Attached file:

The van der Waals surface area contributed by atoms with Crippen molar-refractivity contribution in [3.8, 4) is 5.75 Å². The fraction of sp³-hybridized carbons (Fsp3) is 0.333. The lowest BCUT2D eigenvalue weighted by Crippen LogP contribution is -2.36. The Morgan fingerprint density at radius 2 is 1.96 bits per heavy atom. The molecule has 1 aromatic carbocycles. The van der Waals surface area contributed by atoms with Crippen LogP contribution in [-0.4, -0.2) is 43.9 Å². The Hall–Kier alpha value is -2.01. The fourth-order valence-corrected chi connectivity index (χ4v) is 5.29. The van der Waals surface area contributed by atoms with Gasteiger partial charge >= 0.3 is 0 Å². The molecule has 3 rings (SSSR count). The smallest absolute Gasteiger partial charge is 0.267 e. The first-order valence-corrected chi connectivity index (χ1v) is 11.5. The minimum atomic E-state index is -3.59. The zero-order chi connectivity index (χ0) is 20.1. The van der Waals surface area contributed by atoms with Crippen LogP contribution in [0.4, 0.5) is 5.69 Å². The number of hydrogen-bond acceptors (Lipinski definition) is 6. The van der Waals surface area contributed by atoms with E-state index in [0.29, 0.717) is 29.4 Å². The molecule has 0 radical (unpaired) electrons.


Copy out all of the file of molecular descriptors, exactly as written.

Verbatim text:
The van der Waals surface area contributed by atoms with Crippen molar-refractivity contribution in [3.8, 4) is 5.75 Å². The fraction of sp³-hybridized carbons (Fsp3) is 0.333. The lowest BCUT2D eigenvalue weighted by Crippen LogP contribution is -2.36. The Morgan fingerprint density at radius 2 is 1.96 bits per heavy atom. The molecule has 1 aromatic carbocycles. The van der Waals surface area contributed by atoms with Crippen LogP contribution in [-0.4, -0.2) is 43.9 Å². The Hall–Kier alpha value is -2.01. The fourth-order valence-corrected chi connectivity index (χ4v) is 5.29. The van der Waals surface area contributed by atoms with Gasteiger partial charge >= 0.3 is 0 Å². The molecule has 3 rings (SSSR count). The smallest absolute Gasteiger partial charge is 0.267 e. The first-order valence-corrected chi connectivity index (χ1v) is 11.5. The minimum atomic E-state index is -3.59. The zero-order chi connectivity index (χ0) is 20.1. The van der Waals surface area contributed by atoms with Crippen LogP contribution in [0.4, 0.5) is 5.69 Å². The number of hydrogen-bond acceptors (Lipinski definition) is 6. The van der Waals surface area contributed by atoms with E-state index in [0.29, 0.717) is 29.4 Å². The molecule has 0 radical (unpaired) electrons.